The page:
Nils Petter Molvær: Certainty Of Tides

Symphonic treatments of Molvaer favourites are effective, even if the trumpeter's trenchant sound is somewhat blunted by the orchestral wash

611

Always renowned for experimentation, of merging his own Nordic jazz sensibilities with everything from South Asian intonations to techno and reggae, Norwegian trumpeter Nils Petter Molvær now delivers the seemingly inevitable album of symphonic jazz.

For this project, he chose six of his best-known pieces to be given new life by a group of Norwegian arrangers, composers and electronic-music producers and then performed by the Norwegian Radio Orchestra. But the result is not just jazz with strings, rather the use of a symphony orchestra as a multi-voiced instrument to infuse each piece with a renewed sense of freshness and adventure.

Thus Kakonita, originally recorded with just trumpet and keyboard for the Solid Ether set in 1999, is here enlarged with segments of either cavernous or soaring, dissonant strings, the added layers of sound enhancing Molvær’s fragile, exposed trumpet. Likewise, Maja (originally called Little Indian) is given the full fairy-tale treatment with the wind and brass sections rumbling ominously in the background like a big, lurking predator in the forest, while Simply So packs its own resonant punch.

The same goes for each of the six tracks, as they subtly expose the interplay between the intimate trumpet and the rich textures of the orchestra. Much of the credit for the overall sound must go to producer Jan Bang, who originally recorded the orchestra in the National Radio Studio in Oslo. He felt the sound could use more room, and so carefully arranged 76 speakers onstage at the Kilden Concert House, positioned exactly as the orchestra would have been seated onstage, and then re-amped the mixes and re-recorded the entire album in situ, taking full advantage of the large hall’s acoustics. This was a complex trick to pull off, but it does deliver “a completely different colour, a much bigger and spacious sound”, according to Molvær.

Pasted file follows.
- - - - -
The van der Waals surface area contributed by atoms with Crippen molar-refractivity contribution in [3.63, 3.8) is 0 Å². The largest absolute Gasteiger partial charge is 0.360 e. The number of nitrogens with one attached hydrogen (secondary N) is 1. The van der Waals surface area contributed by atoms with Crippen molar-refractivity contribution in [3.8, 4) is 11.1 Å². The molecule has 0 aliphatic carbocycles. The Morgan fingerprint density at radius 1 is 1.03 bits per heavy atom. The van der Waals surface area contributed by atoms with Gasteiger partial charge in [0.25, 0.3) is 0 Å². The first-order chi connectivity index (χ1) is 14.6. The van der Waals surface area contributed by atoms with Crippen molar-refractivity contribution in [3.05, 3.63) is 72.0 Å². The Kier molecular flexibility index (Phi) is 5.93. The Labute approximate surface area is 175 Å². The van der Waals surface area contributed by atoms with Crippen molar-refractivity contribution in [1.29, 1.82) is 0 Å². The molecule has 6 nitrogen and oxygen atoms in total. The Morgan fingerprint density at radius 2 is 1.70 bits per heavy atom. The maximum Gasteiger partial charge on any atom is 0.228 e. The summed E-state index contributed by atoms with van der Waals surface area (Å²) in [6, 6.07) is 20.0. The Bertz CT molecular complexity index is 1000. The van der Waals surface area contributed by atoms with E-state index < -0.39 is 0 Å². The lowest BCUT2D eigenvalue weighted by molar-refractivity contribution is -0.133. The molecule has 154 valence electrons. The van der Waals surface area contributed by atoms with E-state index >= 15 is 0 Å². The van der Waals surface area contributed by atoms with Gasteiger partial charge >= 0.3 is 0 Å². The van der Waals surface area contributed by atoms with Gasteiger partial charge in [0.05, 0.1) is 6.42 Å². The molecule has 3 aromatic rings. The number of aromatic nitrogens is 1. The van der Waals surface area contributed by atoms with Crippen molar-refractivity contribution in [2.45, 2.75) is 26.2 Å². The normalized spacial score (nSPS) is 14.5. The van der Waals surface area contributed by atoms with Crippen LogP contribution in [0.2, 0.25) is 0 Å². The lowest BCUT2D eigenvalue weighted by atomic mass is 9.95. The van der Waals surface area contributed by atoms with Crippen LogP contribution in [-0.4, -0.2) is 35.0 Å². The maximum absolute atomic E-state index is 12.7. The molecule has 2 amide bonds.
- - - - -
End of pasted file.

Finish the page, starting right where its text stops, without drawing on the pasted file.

Yet despite the undoubted musical strengths of this set, I do have a slight reservation, for cushioning the trumpet with lush orchestration diminishes that fine lead voice and reduces its impact. Molvær’s music has always had an questioning edge to it, which I find lacking here. But this is a beautiful set, so I think I am basically just quibbling.


Discography
Maja; Sabkah; Icy Altitude; On Stream; Simply So; Kakonita (32.54)
Molvær (t); Kristen Isachsen, Even Sefenias Sigurdsen Frodesen Rosstad (programming); Peter Baden (d); Adam Rudolph (pc); Norwegian Radio Orchestra, Ingar Berby (cond). Oslo, c.2022.
Modern Recordings LC 95306